For example, a family with two children that earns between $40,000 and $59,999 a year will pay a $40 monthly premium per child and a $10 co-pay per visit to a physician. A family with two children earning between $60,000 and $79,999 will pay a $70 monthly premium per child and a $15 co-pay per visit to a physician. However, there are no co-pays for preventative care visits, such as annual immunizations and regular check ups, as well as screenings for vision, hearing, appropriate development and preventative dental.
The state will cover the difference between what parents contribute in monthly premiums and the actual cost of providing health care for each child.  In addition, physicians seeing children will receive payment within 30 days of submitting a payable claim. 
By ensuring patients get adequate preventative care on the front end, fewer people will need expensive specialized care or emergency care for critical conditions. In children, preventative care or early treatment is especially important. For example, infants with stomach flu (gastroenteritis) who receive appropriate primary care can avoid being hospitalized for dehydration. Providing a timely exam and appropriate antibiotic treatment for children with ear infections (otitis media) can prevent chronic ear problems, loss of hearing and the need for surgically placed tubes to relieve fluid build up. Treating children with bronchitis or minor lung infections in a primary care setting can help to avoid more expensive hospitalization treatment of pneumonia, including intravenous antibiotics and respiratory treatments. And early identification and appropriate treatment of children who have chronic illnesses, such as asthma, will result in fewer expensive emergency room and inpatient care visits.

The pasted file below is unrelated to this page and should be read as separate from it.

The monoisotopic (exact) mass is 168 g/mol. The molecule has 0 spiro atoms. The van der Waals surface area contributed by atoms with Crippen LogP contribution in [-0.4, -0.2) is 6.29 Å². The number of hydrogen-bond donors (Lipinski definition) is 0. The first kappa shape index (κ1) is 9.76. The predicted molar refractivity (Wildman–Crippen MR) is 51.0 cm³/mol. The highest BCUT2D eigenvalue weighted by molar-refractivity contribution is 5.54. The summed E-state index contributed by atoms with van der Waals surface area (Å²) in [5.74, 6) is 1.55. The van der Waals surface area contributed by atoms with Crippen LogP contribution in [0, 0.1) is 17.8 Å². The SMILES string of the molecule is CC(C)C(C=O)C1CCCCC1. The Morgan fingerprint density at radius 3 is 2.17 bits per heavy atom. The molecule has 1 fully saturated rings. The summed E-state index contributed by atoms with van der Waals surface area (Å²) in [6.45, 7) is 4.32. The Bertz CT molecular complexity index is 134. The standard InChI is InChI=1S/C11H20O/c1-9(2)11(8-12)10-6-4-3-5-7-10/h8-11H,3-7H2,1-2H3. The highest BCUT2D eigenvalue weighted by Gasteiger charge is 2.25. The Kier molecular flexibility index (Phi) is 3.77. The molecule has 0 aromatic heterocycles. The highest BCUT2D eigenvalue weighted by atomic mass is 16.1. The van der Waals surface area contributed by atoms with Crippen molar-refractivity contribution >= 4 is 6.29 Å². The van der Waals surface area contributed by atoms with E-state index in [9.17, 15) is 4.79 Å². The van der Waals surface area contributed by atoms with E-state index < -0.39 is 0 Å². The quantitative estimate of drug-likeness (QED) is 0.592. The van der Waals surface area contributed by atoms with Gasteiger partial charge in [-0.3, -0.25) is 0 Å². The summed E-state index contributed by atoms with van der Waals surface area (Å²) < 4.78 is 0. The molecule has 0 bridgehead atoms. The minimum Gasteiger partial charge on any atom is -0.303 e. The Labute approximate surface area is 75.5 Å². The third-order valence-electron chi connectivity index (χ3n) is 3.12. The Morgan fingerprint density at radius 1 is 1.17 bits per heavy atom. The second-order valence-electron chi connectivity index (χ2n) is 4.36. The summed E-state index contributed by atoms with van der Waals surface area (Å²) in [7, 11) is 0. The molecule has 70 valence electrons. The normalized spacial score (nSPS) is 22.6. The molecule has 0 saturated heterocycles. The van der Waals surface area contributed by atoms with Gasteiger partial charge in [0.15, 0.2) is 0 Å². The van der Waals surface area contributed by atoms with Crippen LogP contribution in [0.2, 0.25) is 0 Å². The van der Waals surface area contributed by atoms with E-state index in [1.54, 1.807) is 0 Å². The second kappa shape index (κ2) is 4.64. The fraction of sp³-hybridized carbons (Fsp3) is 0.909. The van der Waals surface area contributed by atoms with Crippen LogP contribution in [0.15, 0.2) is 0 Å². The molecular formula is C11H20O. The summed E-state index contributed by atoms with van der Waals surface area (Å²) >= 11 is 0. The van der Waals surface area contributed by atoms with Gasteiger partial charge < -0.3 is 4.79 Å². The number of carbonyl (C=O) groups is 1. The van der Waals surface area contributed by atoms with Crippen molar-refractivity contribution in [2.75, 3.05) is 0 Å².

The benefits of providing healthcare to children are numerous.  Evidence shows that in addition to lacking adequate medical care, children without health insurance are at a disadvantage in the classroom. For example: According to a Florida Healthy Kids Annual Report in 1997, children who do not have health coverage are 25% more likely to miss school.  A California Health Status Assessment Project on children’s health published in 2002 found that children who recently enrolled in health care saw their attendance and performance improve by 68%.  And a 2002 study in Vermont entitled Building Bridges to Healthy Kids and Better Students conducted by the Council of Chief State School Officers showed that children who started out without health insurance saw their reading scores more than double after getting health care.
Research also provides strong economic reasons for insuring all children. Delayed treatment can result in more complex, more threatening and more expensive care later. While the uninsured pay approximately 35% of their medical bills out of pocket, more than 40% ends up being absorbed by those who do have health insurance in the form of higher premiums. According to a recent Families USA report, the cost of paying for the uninsured will add $1,059 to the average family’s insurance premiums here in Illinois in 2005.

In addition, investing in health care can have a positive impact on local economies. Over the past five years, the health care industry has created nearly 40,000 new jobs in Illinois. Healthcare is the second-fastest growing industry in the state, and one of the fastest in the nation. Families USA found that for every $1 million invested in health care for people who need coverage, an additional $2.4 million is generated in new business activity and $840,000 in new wages.
Applications for the All Kids program are available for families interested in enrolling in the program. A child’s parent or guardian can fill out the application. Once the application form is received, the Illinois Department of Healthcare and Family Services or the Department of Human Services will process the information and mail a letter to the home explaining the next steps in the process.
More than 500 faith communities are helping to spread the word about All Kids in 75 cities and towns throughout Illinois:
Arlington Heights
Calumet City
Chicago Heights
Crest Hill
East Peoria
Forrest Park
Granite City
Harwood Heights
Hazel Crest
Melrose Park
Mt Vernon
Mt. Zion
Oak Lawn
Oak Park
Park Ridge
Rock Falls
Rock Island
Spring Bay
Stony Point Rd
West Chicago
West Dundee